Individual Differences in the Use of Simplification Strategies in a Complex Decision-Making Task

James Onken*, Reid Hastie, William Revelle

*Corresponding author for this work

Research output: Contribution to journalArticlepeer-review

57 Scopus citations

Abstract

Decision time results were used to assess the strategies that 90 college undergraduates used in a complex decision-making task. Trend analyses revealed that the functions relating choice time to the number of choice alternatives in a set and the number of attributes comprising those alternatives contained linear (increasing) components. In addition, for a portion of the subjects, there was a quadratic effect of the number of attributes available to the decision maker on choice time, suggesting that these subjects adopted simplification strategies at high levels of task complexity. Reliable individual differences in these trend components were observed, consistent with individual differences in motivation and/or processing capacities. These individual differences were included in an information-processing model of decision behavior that captured the choice time data observed in this study. Subjects' ratings of apartments were used as a basis to assess the extent to which the use of simplification strategies resulted in preference reversals. Contrary to expectation, subjects whose choice times contained quadratic components demonstrated fewer preference reversals at high levels of information load.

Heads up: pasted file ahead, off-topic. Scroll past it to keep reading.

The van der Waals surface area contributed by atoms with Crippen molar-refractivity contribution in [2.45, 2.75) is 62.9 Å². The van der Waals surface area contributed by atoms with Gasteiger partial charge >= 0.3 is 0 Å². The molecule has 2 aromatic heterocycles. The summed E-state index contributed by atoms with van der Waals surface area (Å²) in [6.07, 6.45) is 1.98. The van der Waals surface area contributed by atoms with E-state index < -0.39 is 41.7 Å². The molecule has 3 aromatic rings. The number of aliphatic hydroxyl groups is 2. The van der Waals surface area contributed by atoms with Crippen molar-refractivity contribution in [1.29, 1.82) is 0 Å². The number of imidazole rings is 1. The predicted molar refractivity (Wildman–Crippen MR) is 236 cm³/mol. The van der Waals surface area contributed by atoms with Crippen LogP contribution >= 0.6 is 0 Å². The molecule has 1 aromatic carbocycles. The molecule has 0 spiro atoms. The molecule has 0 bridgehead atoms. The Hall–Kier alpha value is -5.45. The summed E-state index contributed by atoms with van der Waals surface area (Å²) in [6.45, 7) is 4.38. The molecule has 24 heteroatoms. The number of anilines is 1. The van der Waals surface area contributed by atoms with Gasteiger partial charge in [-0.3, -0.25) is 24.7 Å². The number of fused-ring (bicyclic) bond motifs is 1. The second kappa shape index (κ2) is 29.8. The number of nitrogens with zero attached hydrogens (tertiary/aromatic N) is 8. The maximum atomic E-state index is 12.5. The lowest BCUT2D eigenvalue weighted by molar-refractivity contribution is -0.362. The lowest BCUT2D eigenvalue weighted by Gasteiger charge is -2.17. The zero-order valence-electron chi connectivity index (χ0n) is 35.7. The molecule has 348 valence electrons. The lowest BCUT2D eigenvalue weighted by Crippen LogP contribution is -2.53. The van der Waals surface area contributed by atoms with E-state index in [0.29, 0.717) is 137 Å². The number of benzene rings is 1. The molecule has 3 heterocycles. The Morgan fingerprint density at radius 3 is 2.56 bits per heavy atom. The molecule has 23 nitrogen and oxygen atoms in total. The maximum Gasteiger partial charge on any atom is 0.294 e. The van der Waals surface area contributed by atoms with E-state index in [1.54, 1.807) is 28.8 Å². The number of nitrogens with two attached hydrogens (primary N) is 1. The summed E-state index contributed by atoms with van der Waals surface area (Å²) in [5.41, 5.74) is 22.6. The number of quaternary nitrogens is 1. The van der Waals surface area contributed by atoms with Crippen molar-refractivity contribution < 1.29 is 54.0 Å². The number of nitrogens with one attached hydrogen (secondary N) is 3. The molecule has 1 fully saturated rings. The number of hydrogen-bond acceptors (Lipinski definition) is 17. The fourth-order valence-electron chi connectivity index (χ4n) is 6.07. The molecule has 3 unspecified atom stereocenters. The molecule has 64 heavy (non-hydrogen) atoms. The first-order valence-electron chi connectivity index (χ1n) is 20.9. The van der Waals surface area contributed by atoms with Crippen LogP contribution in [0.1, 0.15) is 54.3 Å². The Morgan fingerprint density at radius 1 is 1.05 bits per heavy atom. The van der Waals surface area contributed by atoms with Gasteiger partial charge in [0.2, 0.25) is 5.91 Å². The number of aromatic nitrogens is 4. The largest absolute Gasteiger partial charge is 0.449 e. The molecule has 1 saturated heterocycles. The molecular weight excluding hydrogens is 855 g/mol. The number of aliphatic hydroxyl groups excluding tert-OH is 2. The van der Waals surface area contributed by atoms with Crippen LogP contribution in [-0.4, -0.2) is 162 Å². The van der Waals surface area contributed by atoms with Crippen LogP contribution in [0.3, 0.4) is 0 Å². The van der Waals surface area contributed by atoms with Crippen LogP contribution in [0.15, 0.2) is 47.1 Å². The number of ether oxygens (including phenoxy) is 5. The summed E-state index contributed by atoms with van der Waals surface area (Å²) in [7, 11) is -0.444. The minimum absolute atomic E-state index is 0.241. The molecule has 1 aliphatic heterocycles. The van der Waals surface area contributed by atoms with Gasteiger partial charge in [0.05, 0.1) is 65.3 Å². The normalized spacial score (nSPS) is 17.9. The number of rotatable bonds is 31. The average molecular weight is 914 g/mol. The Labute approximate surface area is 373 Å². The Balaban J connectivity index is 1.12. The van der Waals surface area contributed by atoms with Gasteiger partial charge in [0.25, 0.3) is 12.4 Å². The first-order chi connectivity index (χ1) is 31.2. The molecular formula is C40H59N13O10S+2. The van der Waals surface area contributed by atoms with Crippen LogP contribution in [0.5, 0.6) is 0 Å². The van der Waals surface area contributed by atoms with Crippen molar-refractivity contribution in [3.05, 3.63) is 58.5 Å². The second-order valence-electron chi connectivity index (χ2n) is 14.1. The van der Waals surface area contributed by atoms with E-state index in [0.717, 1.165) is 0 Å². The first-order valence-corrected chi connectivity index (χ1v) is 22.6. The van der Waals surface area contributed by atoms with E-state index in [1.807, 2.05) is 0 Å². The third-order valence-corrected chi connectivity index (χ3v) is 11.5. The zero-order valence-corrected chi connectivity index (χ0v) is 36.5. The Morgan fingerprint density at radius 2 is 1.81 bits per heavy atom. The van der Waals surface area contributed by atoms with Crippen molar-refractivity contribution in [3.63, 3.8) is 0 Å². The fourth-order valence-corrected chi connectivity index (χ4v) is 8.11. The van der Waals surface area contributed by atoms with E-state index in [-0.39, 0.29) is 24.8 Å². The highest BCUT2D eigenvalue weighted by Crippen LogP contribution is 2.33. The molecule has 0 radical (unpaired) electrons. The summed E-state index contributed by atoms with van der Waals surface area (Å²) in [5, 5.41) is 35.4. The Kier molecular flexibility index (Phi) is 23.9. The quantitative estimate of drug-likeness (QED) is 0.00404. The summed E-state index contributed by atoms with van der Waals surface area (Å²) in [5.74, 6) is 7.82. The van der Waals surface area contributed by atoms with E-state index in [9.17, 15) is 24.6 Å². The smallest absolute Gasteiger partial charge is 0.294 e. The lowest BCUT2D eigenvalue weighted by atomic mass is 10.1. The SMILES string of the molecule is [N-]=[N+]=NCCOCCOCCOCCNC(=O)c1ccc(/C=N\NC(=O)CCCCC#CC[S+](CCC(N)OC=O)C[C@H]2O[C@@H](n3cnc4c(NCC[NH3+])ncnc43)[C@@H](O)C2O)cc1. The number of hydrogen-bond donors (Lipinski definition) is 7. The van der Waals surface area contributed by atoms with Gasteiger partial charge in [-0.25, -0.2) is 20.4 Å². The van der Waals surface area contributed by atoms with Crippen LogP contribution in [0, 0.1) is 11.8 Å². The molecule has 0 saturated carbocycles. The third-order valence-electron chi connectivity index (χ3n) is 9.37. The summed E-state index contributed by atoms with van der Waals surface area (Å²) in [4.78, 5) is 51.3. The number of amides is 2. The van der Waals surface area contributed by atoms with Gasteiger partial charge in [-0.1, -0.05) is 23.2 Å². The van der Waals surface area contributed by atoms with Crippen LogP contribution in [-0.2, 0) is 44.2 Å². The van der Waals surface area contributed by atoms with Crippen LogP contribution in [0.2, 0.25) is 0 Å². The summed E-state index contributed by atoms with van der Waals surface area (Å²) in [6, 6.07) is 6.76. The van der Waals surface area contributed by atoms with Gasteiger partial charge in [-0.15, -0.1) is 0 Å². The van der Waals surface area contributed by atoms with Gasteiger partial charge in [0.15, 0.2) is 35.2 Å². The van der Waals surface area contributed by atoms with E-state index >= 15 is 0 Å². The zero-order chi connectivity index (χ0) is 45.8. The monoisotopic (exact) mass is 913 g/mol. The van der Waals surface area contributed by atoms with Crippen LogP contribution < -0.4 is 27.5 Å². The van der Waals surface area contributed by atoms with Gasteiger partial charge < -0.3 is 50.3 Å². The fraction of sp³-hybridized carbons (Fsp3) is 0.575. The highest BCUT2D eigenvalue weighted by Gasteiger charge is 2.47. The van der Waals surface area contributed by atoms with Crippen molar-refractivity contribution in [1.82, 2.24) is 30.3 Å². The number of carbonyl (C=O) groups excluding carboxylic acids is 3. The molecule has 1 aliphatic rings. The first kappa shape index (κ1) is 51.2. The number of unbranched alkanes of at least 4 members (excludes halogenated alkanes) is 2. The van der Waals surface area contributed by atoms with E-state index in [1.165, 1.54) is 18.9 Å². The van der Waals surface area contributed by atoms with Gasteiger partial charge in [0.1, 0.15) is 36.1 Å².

Original languageEnglish (US)
Pages (from-to)14-27
Number of pages14
JournalJournal of Experimental Psychology: Human Perception and Performance
Volume11
Issue number1
DOIs
StatePublished - Feb 1985

ASJC Scopus subject areas

  • Experimental and Cognitive Psychology
  • Arts and Humanities (miscellaneous)
  • Behavioral Neuroscience

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